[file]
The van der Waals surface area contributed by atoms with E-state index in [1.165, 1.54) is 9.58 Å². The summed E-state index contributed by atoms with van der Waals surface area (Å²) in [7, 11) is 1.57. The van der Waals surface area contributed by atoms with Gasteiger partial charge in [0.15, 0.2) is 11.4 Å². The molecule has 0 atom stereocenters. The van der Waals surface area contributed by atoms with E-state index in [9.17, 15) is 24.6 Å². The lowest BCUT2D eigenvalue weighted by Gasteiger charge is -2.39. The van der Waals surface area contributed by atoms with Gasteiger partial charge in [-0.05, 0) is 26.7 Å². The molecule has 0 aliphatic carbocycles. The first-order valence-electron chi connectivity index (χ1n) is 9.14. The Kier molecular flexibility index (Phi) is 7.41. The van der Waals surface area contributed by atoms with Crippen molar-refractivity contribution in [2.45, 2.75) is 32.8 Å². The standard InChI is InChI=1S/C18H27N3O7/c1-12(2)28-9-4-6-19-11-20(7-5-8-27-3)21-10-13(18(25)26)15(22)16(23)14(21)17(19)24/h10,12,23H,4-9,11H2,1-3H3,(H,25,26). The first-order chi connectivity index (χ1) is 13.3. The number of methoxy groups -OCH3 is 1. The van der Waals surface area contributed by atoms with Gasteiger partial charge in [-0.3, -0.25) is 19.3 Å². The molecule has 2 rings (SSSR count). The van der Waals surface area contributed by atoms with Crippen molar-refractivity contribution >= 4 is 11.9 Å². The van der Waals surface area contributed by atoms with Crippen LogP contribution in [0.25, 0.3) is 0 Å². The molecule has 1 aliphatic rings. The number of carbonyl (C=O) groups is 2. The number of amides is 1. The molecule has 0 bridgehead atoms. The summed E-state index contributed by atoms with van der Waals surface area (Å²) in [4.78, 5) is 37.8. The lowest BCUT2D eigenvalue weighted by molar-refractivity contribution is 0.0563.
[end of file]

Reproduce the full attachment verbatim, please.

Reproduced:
The van der Waals surface area contributed by atoms with E-state index in [1.165, 1.54) is 9.58 Å². The summed E-state index contributed by atoms with van der Waals surface area (Å²) in [7, 11) is 1.57. The van der Waals surface area contributed by atoms with Gasteiger partial charge in [0.15, 0.2) is 11.4 Å². The molecule has 0 atom stereocenters. The van der Waals surface area contributed by atoms with E-state index in [9.17, 15) is 24.6 Å². The lowest BCUT2D eigenvalue weighted by Gasteiger charge is -2.39. The van der Waals surface area contributed by atoms with Gasteiger partial charge in [-0.05, 0) is 26.7 Å². The molecule has 0 aliphatic carbocycles. The first-order valence-electron chi connectivity index (χ1n) is 9.14. The Kier molecular flexibility index (Phi) is 7.41. The van der Waals surface area contributed by atoms with Crippen molar-refractivity contribution in [2.45, 2.75) is 32.8 Å². The standard InChI is InChI=1S/C18H27N3O7/c1-12(2)28-9-4-6-19-11-20(7-5-8-27-3)21-10-13(18(25)26)15(22)16(23)14(21)17(19)24/h10,12,23H,4-9,11H2,1-3H3,(H,25,26). The first-order chi connectivity index (χ1) is 13.3. The number of methoxy groups -OCH3 is 1. The van der Waals surface area contributed by atoms with Gasteiger partial charge in [-0.3, -0.25) is 19.3 Å². The molecule has 2 rings (SSSR count). The van der Waals surface area contributed by atoms with Crippen molar-refractivity contribution >= 4 is 11.9 Å². The van der Waals surface area contributed by atoms with Crippen LogP contribution in [0.25, 0.3) is 0 Å². The molecule has 1 aliphatic rings. The number of carbonyl (C=O) groups is 2. The number of amides is 1. The molecule has 0 bridgehead atoms. The summed E-state index contributed by atoms with van der Waals surface area (Å²) in [4.78, 5) is 37.8. The lowest BCUT2D eigenvalue weighted by molar-refractivity contribution is 0.0563.